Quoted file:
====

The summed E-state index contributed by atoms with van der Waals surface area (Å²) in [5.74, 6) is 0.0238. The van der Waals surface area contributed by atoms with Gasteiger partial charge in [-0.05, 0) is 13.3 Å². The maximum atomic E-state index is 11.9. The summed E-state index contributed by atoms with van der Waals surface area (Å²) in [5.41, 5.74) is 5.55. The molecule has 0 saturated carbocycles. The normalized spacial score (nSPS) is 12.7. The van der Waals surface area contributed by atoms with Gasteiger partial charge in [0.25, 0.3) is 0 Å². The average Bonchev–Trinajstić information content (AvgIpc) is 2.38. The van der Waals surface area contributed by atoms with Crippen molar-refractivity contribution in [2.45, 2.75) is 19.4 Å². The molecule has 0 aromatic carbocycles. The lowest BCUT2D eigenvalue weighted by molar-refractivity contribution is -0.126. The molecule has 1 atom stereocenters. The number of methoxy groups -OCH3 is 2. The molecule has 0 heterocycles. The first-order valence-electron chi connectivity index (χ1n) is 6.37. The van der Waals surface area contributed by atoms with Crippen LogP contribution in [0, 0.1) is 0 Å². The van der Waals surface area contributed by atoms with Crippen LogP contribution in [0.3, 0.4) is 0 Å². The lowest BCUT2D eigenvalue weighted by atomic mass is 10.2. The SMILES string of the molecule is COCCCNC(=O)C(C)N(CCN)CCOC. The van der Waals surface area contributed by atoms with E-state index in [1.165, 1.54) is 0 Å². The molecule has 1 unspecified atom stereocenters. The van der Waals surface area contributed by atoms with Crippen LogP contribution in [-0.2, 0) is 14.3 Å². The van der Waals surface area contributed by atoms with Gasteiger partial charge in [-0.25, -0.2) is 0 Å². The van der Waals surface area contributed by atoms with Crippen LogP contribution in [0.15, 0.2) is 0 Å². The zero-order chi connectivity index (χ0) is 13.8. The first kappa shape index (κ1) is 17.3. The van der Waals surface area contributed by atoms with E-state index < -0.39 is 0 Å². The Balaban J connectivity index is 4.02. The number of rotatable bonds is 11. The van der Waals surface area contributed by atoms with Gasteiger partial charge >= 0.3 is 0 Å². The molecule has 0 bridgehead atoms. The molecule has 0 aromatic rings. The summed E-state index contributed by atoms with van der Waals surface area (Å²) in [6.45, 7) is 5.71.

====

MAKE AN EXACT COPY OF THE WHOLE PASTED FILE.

The summed E-state index contributed by atoms with van der Waals surface area (Å²) in [5.74, 6) is 0.0238. The van der Waals surface area contributed by atoms with Gasteiger partial charge in [-0.05, 0) is 13.3 Å². The maximum atomic E-state index is 11.9. The summed E-state index contributed by atoms with van der Waals surface area (Å²) in [5.41, 5.74) is 5.55. The molecule has 0 saturated carbocycles. The normalized spacial score (nSPS) is 12.7. The van der Waals surface area contributed by atoms with Gasteiger partial charge in [0.25, 0.3) is 0 Å². The average Bonchev–Trinajstić information content (AvgIpc) is 2.38. The van der Waals surface area contributed by atoms with Crippen molar-refractivity contribution in [2.45, 2.75) is 19.4 Å². The molecule has 0 aromatic carbocycles. The lowest BCUT2D eigenvalue weighted by molar-refractivity contribution is -0.126. The molecule has 1 atom stereocenters. The number of methoxy groups -OCH3 is 2. The molecule has 0 heterocycles. The first-order valence-electron chi connectivity index (χ1n) is 6.37. The van der Waals surface area contributed by atoms with Crippen LogP contribution in [0, 0.1) is 0 Å². The van der Waals surface area contributed by atoms with Crippen LogP contribution in [0.3, 0.4) is 0 Å². The lowest BCUT2D eigenvalue weighted by atomic mass is 10.2. The SMILES string of the molecule is COCCCNC(=O)C(C)N(CCN)CCOC. The van der Waals surface area contributed by atoms with E-state index in [1.165, 1.54) is 0 Å². The molecule has 1 unspecified atom stereocenters. The van der Waals surface area contributed by atoms with Crippen LogP contribution in [-0.2, 0) is 14.3 Å². The van der Waals surface area contributed by atoms with Gasteiger partial charge in [-0.25, -0.2) is 0 Å². The van der Waals surface area contributed by atoms with Crippen LogP contribution in [0.15, 0.2) is 0 Å². The zero-order chi connectivity index (χ0) is 13.8. The first kappa shape index (κ1) is 17.3. The van der Waals surface area contributed by atoms with E-state index < -0.39 is 0 Å². The Balaban J connectivity index is 4.02. The number of rotatable bonds is 11. The van der Waals surface area contributed by atoms with Gasteiger partial charge >= 0.3 is 0 Å². The molecule has 0 bridgehead atoms. The molecule has 0 aromatic rings. The summed E-state index contributed by atoms with van der Waals surface area (Å²) in [6.45, 7) is 5.71.